Taman Ismail Marzuki, The Future of Jakarta’s Arts
Andra Matin's concept for the new Taman Ismail Marzuki. Photos courtesy of Andra Matin/NOWJAKARTA

One of Jakarta’s most iconic landmark, Taman Ismail Marzuki (TIM) has been the subject of a heated debate in recent months. What does the future hold for this longstanding art centre? Jakarta governor has decided to rejuvenate the art centre.

However, faced with a complicated budgetary procedures and limitations, he decided to offer it to the provincial government’s property arm, JakPro. As a corporation, JakPro can more easily manage the budgetary restrictions and raise the needed funds for the project, but they also hoped to be able to take advantage of the prime real estate on which the centre sits. One of the things they want to build at the site is a 200-room hotel. As demolitions and constructions have already started, rumours become blown out of proportion, and groups of artists started protesting. Their main concern was the hotel, which they saw as an epitome of the commercialisation of the art centre. “We need theatres, not hotels. There are already plenty of hotels in the vicinity,” they exclaimed.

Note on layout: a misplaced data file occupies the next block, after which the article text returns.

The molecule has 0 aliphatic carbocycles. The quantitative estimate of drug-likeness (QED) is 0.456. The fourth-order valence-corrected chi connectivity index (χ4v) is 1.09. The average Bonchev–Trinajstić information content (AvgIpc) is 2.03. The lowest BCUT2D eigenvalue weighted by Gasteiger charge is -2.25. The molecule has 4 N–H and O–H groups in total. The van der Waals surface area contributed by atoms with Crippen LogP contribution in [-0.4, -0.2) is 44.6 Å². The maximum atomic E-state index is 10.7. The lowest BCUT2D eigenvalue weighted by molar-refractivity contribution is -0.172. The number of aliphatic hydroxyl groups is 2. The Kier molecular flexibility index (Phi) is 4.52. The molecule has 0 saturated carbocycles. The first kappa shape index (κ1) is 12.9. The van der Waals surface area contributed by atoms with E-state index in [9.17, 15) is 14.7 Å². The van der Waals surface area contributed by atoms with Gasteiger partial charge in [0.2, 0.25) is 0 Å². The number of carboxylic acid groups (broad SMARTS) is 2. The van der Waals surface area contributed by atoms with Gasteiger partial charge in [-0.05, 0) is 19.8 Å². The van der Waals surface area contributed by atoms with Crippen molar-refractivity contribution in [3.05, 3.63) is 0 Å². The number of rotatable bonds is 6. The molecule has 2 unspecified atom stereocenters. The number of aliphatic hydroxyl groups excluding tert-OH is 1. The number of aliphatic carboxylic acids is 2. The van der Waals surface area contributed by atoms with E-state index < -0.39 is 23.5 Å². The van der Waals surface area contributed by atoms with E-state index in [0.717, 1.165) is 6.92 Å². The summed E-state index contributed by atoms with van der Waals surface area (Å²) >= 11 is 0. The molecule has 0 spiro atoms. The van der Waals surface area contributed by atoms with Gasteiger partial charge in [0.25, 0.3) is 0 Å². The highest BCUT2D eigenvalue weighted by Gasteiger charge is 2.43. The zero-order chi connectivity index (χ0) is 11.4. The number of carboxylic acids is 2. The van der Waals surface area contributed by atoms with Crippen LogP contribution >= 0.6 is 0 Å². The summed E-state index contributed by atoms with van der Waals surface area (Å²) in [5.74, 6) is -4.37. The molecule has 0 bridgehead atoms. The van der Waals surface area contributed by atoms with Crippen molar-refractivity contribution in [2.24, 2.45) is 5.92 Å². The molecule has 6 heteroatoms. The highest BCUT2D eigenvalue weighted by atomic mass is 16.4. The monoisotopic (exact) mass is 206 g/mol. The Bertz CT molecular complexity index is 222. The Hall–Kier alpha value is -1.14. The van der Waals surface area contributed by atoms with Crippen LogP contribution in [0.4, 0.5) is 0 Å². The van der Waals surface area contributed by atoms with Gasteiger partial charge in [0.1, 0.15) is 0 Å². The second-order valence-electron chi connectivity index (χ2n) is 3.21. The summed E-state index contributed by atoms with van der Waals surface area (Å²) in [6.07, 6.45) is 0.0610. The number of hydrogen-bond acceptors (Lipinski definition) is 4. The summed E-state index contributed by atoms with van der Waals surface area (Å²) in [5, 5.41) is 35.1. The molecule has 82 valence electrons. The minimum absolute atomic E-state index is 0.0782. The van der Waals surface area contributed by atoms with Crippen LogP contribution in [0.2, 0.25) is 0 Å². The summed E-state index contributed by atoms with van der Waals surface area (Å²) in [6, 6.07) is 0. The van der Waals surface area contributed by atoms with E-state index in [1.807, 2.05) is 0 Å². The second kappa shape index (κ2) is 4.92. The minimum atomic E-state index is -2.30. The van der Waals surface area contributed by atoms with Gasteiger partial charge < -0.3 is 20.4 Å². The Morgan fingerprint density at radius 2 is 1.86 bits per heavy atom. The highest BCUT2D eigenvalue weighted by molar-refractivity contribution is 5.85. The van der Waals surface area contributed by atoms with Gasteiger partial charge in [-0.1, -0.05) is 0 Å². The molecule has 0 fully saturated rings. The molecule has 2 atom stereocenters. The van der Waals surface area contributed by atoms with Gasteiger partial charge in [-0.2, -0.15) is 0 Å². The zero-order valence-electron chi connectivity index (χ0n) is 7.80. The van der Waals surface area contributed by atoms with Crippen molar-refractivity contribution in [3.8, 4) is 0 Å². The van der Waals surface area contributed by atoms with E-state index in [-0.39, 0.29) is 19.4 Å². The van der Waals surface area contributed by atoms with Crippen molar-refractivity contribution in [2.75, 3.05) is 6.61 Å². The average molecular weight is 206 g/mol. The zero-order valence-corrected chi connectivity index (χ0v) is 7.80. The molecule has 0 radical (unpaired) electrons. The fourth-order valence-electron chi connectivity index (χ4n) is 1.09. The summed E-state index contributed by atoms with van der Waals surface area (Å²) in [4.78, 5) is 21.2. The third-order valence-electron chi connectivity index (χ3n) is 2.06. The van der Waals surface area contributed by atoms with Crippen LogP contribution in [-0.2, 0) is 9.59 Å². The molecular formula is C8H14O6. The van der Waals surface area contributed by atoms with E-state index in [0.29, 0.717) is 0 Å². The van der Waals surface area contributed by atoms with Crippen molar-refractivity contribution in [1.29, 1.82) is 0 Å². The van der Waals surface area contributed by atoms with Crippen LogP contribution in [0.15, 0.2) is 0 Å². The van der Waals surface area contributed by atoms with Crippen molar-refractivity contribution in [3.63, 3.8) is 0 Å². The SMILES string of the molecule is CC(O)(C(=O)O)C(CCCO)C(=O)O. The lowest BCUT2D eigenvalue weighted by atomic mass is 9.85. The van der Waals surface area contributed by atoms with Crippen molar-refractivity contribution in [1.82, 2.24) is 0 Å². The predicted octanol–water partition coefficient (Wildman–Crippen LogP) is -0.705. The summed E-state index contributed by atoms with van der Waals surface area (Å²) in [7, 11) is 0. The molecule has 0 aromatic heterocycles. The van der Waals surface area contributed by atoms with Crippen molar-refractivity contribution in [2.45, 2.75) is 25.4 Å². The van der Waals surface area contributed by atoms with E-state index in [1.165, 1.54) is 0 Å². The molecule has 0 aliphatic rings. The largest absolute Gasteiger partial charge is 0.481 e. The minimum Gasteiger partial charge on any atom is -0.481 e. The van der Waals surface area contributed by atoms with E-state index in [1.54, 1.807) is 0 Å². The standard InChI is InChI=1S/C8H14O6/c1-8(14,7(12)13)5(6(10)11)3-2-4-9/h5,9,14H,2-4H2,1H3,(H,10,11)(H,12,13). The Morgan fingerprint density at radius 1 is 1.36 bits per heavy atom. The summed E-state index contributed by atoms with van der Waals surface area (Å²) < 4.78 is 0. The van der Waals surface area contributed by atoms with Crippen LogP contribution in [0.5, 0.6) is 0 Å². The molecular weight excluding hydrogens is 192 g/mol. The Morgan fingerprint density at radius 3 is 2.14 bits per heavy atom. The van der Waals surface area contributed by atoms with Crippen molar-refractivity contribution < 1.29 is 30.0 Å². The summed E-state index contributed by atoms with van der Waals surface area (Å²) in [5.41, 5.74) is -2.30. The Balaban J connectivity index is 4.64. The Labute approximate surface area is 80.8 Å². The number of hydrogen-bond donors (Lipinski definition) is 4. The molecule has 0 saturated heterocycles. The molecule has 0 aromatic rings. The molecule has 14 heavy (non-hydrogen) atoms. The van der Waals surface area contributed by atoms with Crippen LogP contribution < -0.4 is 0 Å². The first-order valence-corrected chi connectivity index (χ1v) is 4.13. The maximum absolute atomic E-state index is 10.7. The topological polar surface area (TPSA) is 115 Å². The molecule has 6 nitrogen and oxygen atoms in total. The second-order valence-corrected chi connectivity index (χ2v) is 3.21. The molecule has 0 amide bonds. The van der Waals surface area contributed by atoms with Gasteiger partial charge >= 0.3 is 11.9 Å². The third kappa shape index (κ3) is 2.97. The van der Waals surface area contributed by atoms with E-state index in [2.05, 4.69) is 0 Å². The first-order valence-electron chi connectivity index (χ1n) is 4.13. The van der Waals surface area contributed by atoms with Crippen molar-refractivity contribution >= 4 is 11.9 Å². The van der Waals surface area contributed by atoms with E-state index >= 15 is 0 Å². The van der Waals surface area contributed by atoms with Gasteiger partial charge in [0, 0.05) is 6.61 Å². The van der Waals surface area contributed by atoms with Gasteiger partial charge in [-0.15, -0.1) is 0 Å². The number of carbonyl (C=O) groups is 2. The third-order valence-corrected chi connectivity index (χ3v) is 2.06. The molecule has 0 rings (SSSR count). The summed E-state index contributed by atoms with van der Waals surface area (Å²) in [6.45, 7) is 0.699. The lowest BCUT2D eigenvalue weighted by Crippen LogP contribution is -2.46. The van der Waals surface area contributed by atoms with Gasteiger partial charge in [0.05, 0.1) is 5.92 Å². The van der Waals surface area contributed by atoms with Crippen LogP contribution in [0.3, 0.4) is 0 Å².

Taman Ismail Marzuki, The Future of Jakarta’s Arts

Poet Radhar Panca Dahana believed JakPro’s decision to build a hotel was not in line with the vision of making TIM the centre of art for artists who had grown up and grown together in a forum for expression. He considers that culture is an investment, and the arts should not be considered as a money waster. Radhar’s cultural investment is an immaterial investment that cannot be compared with the benefits that will be obtained from the hotel rental fees promised by Jakpro. The artists active in opposing Taman Ismail Marzuki’s revitalisation wrote a statement called the “Cikini Statement”, which rejects JakPro from managing Taman Ismail Marzuki and establishing a hotel in the arts centre. Radhar suggests that the revitalisation project—which two years of creative space deprivation for the artistic community before being taken over the Jakarta government’s property development company—threatens to “to bury our culture, letting people become zombies that live only to create evil and depravity.”